The AADA and ODS argued that the proposed rules exceed what is appropriate according to the level of anesthesia, and that the proposal is neither consistent with widely recognized principles for office-based surgery nor does it represent appropriate standards of care. Read the AADA and ODS letter of opposition. For more information, contact Lisa Albany at email@example.com.
Minnesota legislation would levy tax on cosmetic medical procedures
The American Academy of Dermatology Association (AADA), the Minnesota Dermatological Society (MDS), and the American Society for Dermatologic Surgery Association (ASDSA) are urging the Minnesota State House of Representatives to vote down House File 661, which would levy a tax on cosmetic medical procedures. The legislation would deem “cosmetic medical procedures” as taxable, but would exempt “reconstructive surgery” from the tax. Arguing that the distinction between cosmetic and reconstructive is not always clear, the AADA, MDS and ASDSA reiterated that such a tax not only invades patient privacy and is difficult to administer, but could cost the state more revenue than it generates from the tax. Read the AADA, MDS, and ASDSA letter of opposition. For more information, contact Lisa Albany at firstname.lastname@example.org.
Indoor tanning legislation moves forward in three states; fails to pass in Montana
Three bills that would protect minors from the dangers of indoor tanning are moving forward in Missouri, North Carolina, and Oklahoma. Missouri House Bill (HB) 47 has passed the House Committee on Health Care Policy with a unanimous vote of 9-0. The legislation would require anyone younger than the age of 17 to obtain parental or guardian consent in order to utilize an indoor tanning device. In North Carolina, HB 18 which would prohibit the use of indoor tanning devices by minors under 18, passed the Committee on Health and Human Services and will be considered by the House Regulatory Reform Committee. Oklahoma Senate Bill 345, which would ban minors under the age of 18 from using tanning devices, passed the State Senate with a vote of 33-9 and will now move on to the House for consideration.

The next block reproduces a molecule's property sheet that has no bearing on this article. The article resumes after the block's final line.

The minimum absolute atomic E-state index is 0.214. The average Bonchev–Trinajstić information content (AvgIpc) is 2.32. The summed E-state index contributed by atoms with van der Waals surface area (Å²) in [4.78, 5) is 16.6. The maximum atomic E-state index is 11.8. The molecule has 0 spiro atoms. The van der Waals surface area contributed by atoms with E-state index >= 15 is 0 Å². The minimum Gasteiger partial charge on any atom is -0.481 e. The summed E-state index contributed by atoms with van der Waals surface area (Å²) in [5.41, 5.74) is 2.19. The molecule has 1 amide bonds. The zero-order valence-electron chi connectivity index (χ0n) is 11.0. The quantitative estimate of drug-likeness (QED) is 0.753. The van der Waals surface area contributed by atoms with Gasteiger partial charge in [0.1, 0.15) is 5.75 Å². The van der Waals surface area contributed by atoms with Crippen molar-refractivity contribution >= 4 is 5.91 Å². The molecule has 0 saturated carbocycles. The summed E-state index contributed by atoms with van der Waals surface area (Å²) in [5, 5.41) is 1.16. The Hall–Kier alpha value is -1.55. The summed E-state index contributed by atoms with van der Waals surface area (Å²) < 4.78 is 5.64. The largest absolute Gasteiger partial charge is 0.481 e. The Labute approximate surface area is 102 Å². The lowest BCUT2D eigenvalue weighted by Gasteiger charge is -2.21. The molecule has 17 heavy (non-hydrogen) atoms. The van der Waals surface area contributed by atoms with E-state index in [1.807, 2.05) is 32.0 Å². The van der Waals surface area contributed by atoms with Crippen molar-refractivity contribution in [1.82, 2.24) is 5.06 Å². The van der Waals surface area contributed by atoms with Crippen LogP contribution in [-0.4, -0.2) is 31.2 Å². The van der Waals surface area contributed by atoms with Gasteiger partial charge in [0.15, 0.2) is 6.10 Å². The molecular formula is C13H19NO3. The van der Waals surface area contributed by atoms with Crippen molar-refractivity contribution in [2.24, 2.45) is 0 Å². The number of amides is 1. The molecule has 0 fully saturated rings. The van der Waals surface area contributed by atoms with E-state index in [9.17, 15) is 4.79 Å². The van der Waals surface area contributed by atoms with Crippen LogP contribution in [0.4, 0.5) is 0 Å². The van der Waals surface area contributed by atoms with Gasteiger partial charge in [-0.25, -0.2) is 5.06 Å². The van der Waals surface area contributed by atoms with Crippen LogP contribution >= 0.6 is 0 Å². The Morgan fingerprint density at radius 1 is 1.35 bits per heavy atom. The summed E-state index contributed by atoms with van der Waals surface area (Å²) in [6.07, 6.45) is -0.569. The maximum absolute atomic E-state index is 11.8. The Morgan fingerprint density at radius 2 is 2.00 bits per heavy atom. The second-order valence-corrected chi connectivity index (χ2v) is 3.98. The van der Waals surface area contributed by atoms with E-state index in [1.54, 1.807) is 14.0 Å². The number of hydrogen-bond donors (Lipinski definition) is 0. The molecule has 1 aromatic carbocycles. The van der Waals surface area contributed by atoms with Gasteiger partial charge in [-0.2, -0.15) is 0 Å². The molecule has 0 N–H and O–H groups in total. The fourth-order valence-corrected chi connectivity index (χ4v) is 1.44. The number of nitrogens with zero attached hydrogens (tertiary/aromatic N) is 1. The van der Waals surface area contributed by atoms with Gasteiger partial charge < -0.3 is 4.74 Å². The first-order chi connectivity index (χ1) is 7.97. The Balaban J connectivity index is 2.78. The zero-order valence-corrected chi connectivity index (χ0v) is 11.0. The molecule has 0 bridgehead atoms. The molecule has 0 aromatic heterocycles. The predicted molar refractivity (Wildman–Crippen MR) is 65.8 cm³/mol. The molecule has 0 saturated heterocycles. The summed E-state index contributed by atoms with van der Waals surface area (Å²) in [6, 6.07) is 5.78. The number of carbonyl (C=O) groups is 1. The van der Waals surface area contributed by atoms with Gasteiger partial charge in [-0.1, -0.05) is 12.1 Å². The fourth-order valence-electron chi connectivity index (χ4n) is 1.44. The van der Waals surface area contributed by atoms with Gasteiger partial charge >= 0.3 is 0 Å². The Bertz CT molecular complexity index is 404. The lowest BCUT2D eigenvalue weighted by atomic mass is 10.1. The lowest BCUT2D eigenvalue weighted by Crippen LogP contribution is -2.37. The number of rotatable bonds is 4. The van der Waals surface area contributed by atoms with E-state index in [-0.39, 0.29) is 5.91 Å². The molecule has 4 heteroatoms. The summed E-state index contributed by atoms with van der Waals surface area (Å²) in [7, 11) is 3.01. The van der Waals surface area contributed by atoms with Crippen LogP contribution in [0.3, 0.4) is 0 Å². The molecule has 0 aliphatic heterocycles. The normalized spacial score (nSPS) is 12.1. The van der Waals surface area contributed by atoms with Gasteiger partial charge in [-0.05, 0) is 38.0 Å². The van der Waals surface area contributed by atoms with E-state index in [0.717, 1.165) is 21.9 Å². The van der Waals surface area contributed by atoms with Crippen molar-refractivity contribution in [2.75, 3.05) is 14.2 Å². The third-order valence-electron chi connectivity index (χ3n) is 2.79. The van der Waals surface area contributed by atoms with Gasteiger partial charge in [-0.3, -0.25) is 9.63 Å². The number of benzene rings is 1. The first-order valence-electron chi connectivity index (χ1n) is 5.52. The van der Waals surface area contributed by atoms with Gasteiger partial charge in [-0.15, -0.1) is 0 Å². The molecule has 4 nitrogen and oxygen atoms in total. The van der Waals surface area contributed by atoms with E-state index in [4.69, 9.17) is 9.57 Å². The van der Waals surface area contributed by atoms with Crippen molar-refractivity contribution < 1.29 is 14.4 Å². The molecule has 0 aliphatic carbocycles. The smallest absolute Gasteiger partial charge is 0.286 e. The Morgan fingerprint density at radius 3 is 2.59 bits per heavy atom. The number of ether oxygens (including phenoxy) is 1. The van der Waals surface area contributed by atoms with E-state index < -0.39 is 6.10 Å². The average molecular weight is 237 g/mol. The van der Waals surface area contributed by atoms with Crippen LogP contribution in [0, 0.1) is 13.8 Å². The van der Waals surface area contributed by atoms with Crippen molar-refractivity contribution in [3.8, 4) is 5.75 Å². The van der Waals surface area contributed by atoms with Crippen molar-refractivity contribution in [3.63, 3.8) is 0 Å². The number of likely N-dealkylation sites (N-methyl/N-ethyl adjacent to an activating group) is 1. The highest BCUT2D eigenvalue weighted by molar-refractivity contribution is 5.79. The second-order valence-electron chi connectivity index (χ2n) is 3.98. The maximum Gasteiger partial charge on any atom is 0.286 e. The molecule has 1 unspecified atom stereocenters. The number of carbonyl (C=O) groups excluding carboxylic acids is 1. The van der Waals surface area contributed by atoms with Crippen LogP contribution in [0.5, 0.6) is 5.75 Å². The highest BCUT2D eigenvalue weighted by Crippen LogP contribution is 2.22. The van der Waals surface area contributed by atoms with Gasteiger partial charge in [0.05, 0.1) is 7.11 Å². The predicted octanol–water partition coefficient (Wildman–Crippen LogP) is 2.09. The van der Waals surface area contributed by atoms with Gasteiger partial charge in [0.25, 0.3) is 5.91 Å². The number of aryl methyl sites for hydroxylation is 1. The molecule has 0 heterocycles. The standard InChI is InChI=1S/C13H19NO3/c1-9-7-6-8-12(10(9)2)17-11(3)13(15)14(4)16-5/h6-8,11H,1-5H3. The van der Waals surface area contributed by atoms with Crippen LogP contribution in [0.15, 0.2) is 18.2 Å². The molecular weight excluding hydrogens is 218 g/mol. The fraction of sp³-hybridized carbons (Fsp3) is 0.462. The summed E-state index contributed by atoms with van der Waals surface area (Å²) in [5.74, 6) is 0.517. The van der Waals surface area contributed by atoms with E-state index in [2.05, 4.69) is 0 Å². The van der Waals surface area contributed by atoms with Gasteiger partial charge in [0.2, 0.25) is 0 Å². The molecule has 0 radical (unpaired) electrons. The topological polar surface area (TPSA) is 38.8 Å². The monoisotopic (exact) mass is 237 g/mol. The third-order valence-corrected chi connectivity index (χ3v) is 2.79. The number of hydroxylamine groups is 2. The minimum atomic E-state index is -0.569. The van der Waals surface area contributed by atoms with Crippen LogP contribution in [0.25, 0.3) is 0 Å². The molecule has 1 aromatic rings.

In Montana, however, HB 456 failed to pass out of committee. The bill would have required any person under the age of 18 to have in-person parental consent in order to use indoor tanning devices.
The American Academy of Dermatology Association (AADA) has been providing assistance to state societies supporting legislation that would protect minors from the dangers of indoor tanning. Read more about the AADA’s state advocacy efforts. For more information, contact Kersten Burns at email@example.com.
AADA requests amendment to Arizona truth in advertising legislation
The American Academy of Dermatology Association (AADA) wrote a letter to the Arizona House of Representatives requesting that it amend Senate Bill 1045 to include a more specific definition of the term ‘board certified’. While the AADA agrees with the bill’s intent to improve transparency of a physician’s specialty certification, the group has requested that the House Health Committee requires that the physicians specify which boards or certification entities they have been certified by. Read the AADA’s proposed language.